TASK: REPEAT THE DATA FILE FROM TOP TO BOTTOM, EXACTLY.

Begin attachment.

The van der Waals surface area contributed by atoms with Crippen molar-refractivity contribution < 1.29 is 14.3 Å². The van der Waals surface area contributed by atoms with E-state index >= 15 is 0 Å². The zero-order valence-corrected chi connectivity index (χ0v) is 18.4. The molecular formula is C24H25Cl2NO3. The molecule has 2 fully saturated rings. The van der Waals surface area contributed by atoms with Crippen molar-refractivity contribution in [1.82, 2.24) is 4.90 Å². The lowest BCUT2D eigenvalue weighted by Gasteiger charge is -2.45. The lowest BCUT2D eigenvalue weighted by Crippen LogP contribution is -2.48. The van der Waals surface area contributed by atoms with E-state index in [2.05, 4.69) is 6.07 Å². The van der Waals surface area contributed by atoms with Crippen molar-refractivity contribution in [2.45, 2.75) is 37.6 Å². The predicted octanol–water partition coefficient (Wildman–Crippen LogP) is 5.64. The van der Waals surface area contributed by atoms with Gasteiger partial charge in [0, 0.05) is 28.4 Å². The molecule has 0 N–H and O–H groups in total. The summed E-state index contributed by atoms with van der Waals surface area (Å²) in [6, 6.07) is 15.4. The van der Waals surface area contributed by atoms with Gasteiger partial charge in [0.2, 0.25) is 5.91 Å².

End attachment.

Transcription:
The van der Waals surface area contributed by atoms with Crippen molar-refractivity contribution < 1.29 is 14.3 Å². The van der Waals surface area contributed by atoms with E-state index >= 15 is 0 Å². The zero-order valence-corrected chi connectivity index (χ0v) is 18.4. The molecular formula is C24H25Cl2NO3. The molecule has 2 fully saturated rings. The van der Waals surface area contributed by atoms with Crippen molar-refractivity contribution in [1.82, 2.24) is 4.90 Å². The lowest BCUT2D eigenvalue weighted by Gasteiger charge is -2.45. The lowest BCUT2D eigenvalue weighted by Crippen LogP contribution is -2.48. The van der Waals surface area contributed by atoms with E-state index in [2.05, 4.69) is 6.07 Å². The van der Waals surface area contributed by atoms with Crippen molar-refractivity contribution in [2.45, 2.75) is 37.6 Å². The predicted octanol–water partition coefficient (Wildman–Crippen LogP) is 5.64. The van der Waals surface area contributed by atoms with Gasteiger partial charge in [0, 0.05) is 28.4 Å². The molecule has 0 N–H and O–H groups in total. The summed E-state index contributed by atoms with van der Waals surface area (Å²) in [6, 6.07) is 15.4. The van der Waals surface area contributed by atoms with Gasteiger partial charge in [0.2, 0.25) is 5.91 Å².